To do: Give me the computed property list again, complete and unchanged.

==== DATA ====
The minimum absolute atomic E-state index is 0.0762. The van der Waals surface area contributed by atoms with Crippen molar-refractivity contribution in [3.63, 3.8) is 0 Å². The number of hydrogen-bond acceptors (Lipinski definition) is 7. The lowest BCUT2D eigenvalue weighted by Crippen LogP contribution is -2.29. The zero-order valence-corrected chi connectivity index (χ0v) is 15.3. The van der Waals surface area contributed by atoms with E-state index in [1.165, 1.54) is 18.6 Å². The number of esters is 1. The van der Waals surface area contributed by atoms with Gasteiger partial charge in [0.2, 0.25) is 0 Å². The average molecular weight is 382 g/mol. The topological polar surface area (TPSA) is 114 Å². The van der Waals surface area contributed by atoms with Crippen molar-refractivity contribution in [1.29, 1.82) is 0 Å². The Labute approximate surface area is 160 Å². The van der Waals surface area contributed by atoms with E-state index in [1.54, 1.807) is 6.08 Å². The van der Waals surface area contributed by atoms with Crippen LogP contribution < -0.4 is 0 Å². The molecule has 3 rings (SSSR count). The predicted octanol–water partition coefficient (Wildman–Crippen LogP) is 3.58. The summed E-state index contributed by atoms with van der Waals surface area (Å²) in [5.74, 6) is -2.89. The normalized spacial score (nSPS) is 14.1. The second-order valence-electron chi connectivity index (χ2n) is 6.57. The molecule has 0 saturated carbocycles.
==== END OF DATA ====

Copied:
The minimum absolute atomic E-state index is 0.0762. The van der Waals surface area contributed by atoms with Crippen molar-refractivity contribution in [3.63, 3.8) is 0 Å². The number of hydrogen-bond acceptors (Lipinski definition) is 7. The lowest BCUT2D eigenvalue weighted by Crippen LogP contribution is -2.29. The zero-order valence-corrected chi connectivity index (χ0v) is 15.3. The van der Waals surface area contributed by atoms with E-state index in [1.165, 1.54) is 18.6 Å². The number of esters is 1. The van der Waals surface area contributed by atoms with Gasteiger partial charge in [0.2, 0.25) is 0 Å². The average molecular weight is 382 g/mol. The topological polar surface area (TPSA) is 114 Å². The van der Waals surface area contributed by atoms with Crippen molar-refractivity contribution in [1.29, 1.82) is 0 Å². The Labute approximate surface area is 160 Å². The van der Waals surface area contributed by atoms with E-state index in [1.54, 1.807) is 6.08 Å². The van der Waals surface area contributed by atoms with Crippen LogP contribution < -0.4 is 0 Å². The molecule has 3 rings (SSSR count). The predicted octanol–water partition coefficient (Wildman–Crippen LogP) is 3.58. The summed E-state index contributed by atoms with van der Waals surface area (Å²) in [5.74, 6) is -2.89. The normalized spacial score (nSPS) is 14.1. The second-order valence-electron chi connectivity index (χ2n) is 6.57. The molecule has 0 saturated carbocycles.